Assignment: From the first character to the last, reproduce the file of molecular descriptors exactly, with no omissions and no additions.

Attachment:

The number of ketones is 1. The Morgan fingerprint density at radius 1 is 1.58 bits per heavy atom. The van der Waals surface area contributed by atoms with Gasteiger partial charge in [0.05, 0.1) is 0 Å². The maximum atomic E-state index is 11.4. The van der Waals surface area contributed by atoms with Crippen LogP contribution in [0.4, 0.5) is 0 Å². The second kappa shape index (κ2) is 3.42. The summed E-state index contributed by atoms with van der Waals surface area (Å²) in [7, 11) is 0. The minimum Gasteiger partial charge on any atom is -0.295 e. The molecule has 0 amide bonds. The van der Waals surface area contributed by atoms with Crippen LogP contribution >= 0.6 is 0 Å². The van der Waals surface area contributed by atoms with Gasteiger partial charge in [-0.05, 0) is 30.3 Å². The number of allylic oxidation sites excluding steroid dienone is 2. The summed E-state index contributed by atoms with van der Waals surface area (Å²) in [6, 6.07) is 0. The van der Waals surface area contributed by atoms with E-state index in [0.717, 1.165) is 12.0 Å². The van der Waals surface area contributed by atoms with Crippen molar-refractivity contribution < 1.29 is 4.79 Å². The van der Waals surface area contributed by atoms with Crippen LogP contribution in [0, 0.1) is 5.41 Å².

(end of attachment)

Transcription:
The number of ketones is 1. The Morgan fingerprint density at radius 1 is 1.58 bits per heavy atom. The van der Waals surface area contributed by atoms with Gasteiger partial charge in [0.05, 0.1) is 0 Å². The maximum atomic E-state index is 11.4. The van der Waals surface area contributed by atoms with Crippen LogP contribution in [0.4, 0.5) is 0 Å². The second kappa shape index (κ2) is 3.42. The summed E-state index contributed by atoms with van der Waals surface area (Å²) in [7, 11) is 0. The minimum Gasteiger partial charge on any atom is -0.295 e. The molecule has 0 amide bonds. The van der Waals surface area contributed by atoms with Crippen LogP contribution >= 0.6 is 0 Å². The van der Waals surface area contributed by atoms with Gasteiger partial charge in [-0.05, 0) is 30.3 Å². The number of allylic oxidation sites excluding steroid dienone is 2. The summed E-state index contributed by atoms with van der Waals surface area (Å²) in [6, 6.07) is 0. The van der Waals surface area contributed by atoms with E-state index in [0.717, 1.165) is 12.0 Å². The van der Waals surface area contributed by atoms with Crippen molar-refractivity contribution < 1.29 is 4.79 Å². The van der Waals surface area contributed by atoms with Crippen LogP contribution in [0, 0.1) is 5.41 Å².